Endnotes and footnotes can include far more than just bare-bones citations. To point to extra sources, scholars use signal phrases and abbreviations, but they are not all interchangeable. These quick guidelines will help you mean what you say and say what you mean.
see: Use this to suggest your reader take a look at a source for a point or fact that you have not already attributed to another source and that does not require a citation (i.e., is not a quotation or paraphrase).
77. See Jared Diamond, Guns, Germs, and Steel: The Fates of Human Societies (New York: W. W. Norton, 1999).
see also: This is conventionally used in indexes, but it has a place in citations as well. Just be sure to use it in a way distinct from your use of see, for instance:
22. Noel Ignatiev, How the Irish Became White (New York: Routledge, 2008), 33. See also Nell Irvin Painter, The History of White People (New York: W. W. Norton, 2010).
In the following example, see is preferable because also would be redundant: the introductory phrase already includes the word further.
14. For further analysis, see Martha C. Nussbaum, Women and Human Development (Cambridge: Cambridge University Press, 2001).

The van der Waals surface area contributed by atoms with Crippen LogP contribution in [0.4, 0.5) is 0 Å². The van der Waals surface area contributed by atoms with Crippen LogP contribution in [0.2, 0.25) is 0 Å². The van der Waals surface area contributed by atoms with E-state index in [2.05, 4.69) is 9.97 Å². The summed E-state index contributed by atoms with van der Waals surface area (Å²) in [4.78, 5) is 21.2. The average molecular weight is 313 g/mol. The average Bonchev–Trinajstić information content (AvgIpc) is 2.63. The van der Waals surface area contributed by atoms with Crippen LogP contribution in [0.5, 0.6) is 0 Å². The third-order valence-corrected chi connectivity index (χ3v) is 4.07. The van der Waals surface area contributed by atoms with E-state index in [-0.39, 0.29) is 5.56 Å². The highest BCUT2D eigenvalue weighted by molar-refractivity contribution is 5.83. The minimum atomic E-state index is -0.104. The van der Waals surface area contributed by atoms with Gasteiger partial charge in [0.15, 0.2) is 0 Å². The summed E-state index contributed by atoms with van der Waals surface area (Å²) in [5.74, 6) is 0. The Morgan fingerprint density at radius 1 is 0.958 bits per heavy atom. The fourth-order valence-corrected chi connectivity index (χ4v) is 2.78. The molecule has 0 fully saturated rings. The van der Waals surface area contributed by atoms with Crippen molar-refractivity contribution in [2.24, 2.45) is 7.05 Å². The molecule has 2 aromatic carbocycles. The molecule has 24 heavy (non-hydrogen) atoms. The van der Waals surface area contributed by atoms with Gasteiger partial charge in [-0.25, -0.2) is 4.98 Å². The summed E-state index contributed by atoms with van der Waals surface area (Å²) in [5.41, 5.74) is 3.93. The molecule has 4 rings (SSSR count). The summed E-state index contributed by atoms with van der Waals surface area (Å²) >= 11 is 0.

cf.: This abbreviation is not synonymous with see or see also. Instead, it means “compare” or “see, by way of comparison.” You may, for instance, want to indicate that the source does not agree with your in-text point. Or you may want to reference differing opinions on the matter at hand. Often, though, cf. just indicates that the source does not precisely agree with aforementioned sources or your in-text argument.
45. This is far from an undisputed fact; cf. Paul Krugman, The Return of Depression Economics (New York: W. W. Norton, 2000).
Now you can cross-reference with confidence and, more importantly, consistency. But remember: These signal terms are never italicized when used in notes. Complete publication information is included when the source has not yet been mentioned in notes. And remember: TWEED offers citation management services.